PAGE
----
Development and Implementation of Adaptive Trade Policy in the Era of Digital Globalization Based on Virtual Exchange of Intellectual Knowledge

Development and Implementation of Adaptive Trade Policy in the Era of Digital Globalization Based on Virtual Exchange of Intellectual Knowledge

Vsevolod Chernyshenko (Financial University Under the Government of the Russian Federation, Russia), Yulia Vertakova (Financial University Under the Government of the Russian Federation, Kursk, Russia) and Vardan Mkrttchian (HHH University, Australia)
Copyright: © 2020 |Pages: 10
DOI: 10.4018/978-1-7998-1104-6.ch008

Abstract

Different countries practice economic nationalism in different ways based on their emerging priorities in the social, political, and economic contexts. Both the developed economies and developing economies are exhibiting a recent surge in economic nationalism. The increasing globalization and the growth of world markets through greater exports has threatened the economic growth of developed economies that import more than export like the U.S.A. Many Asian firms have become globally competitive by using the processes of globalization and economic nationalism. Through effective firm strategy and economic nationalistic policies of China, the Chinese multi-national firm Huawei has exceeded Swedish firm Ericsson for making telecommunication equipment. Other examples include Lenovo and Haier from China and Infosys from India. Many Western nations including U.S. are beginning to warm up to the idea of using economic nationalistic policies to promote their own industries and make them more competitive globally. A country's economic openness affects its economic nationalism.
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Introduction

Different countries practice economic nationalism in different ways based on their emerging priorities in the social, political and economic contexts. Both the developed economies and developing economies are exhibiting a recent surge in economic nationalism. The increasing globalization and the growth of world markets through greater exports has threatened the economic growth of developed economies that import more than export like the U.S.A. Many Asian firms have become globally competitive by using the processes of globalization and economic nationalism. Through effective firm strategy and economic nationalistic policies of China, the Chinese multi-national firm Huawei has exceeded Swedish firm Erics- son for making telecommunication equipment. Other examples include Lenovo and Haier from China and Infosys from India. Many Western nations including U.S. are beginning to warm up to the idea of using economic nationalistic policies to promote their own industries and make them more competitive globally (D’Costa, 2012). A country’s economic openness affects its economic nationalism. The eco- nomic interests of a country in the domestic market relative to its interests in the foreign market influence its economic nationalism sentiment. Increasing the foreign trade reduces the economic interests in the domestic market and thus weakens its economic nationalism. Using the Chinese Political Compass data and the World Value Surveys data, this prediction holds both cross-sectionally and over time.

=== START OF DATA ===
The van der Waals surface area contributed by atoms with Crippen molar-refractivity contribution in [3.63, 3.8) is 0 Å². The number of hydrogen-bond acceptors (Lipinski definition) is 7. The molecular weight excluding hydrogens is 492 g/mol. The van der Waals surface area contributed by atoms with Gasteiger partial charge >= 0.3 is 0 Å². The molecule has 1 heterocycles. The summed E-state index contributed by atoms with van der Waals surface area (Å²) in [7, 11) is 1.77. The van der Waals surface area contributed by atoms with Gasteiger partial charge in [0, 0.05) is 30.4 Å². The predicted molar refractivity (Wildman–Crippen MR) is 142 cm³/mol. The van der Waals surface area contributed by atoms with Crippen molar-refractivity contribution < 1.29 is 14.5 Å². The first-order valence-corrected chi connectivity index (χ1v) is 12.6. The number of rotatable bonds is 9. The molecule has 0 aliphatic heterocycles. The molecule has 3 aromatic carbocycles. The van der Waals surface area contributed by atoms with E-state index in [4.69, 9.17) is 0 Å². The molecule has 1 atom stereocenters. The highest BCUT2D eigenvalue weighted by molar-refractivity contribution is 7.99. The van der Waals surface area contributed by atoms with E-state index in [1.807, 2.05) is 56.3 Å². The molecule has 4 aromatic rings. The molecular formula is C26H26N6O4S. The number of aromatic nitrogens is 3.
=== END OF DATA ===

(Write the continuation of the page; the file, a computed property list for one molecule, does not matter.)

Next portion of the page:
This chapter qualitatively examines cross-national managerial strategies employed at the Japanese automakers in the context of economic nationalism. It proposes and tests a simple yet versatile conceptual framework by developing existing models and integrating foundational concepts available in literature. Proposed as a tool for comparative analysis on management styles, the framework has two extreme ends of a continuum to capture not only variants of the social realities but also changes of businesses as it shift between the extremes. The findings suggest that the force of economic nationalism likely affects the Japanese automakers’ growth strategies, and the dynamics of managerial styles are company-specific under intensified globalization.

The automobile industry, which constitutes a part of the manufacturing sector, has large multinationals, such as Toyota Motor Corporation (“Toyota”), Honda Motor Co., Ltd. (“Honda”), and Nissan Motor Co, Ltd. (“Nissan”). The major industry players have an extensive global network with localized subsidiaries worldwide. Toyota places a public release, dated January 16, 2018, on their website regarding their annual output in North America: With 46.5 thousand employees, Toyota manufactured 2.0 million vehicles in 2017. Despite their large-scale operations in the US, the Japanese automakers may need to expand further their establishments. Dated November 6, 2017, CNN online news features President Trump’s trip to Japan and communication with Japan, Inc., including executives from the automakers. With the mission of reducing the national’s trade deficit with Japan by $57 billion, the President asked them to increase the production of cars in the US instead of exporting from Japan. The mission appears to exemplify the current issue of economic nationalism, which tends to promote trade protectionism that can limit imports (Pryke, 2012).

Cross-national management has been an interest of researchers and practitioners. Takeo Fujisawa, cofounder of Honda, once explained his professional journey:

Japanese and American management is 95 percent the same and differs in all important respects. – T. Fujisawa, Cofounder, Honda Motor Corporation (Adler, 2000, xiii)

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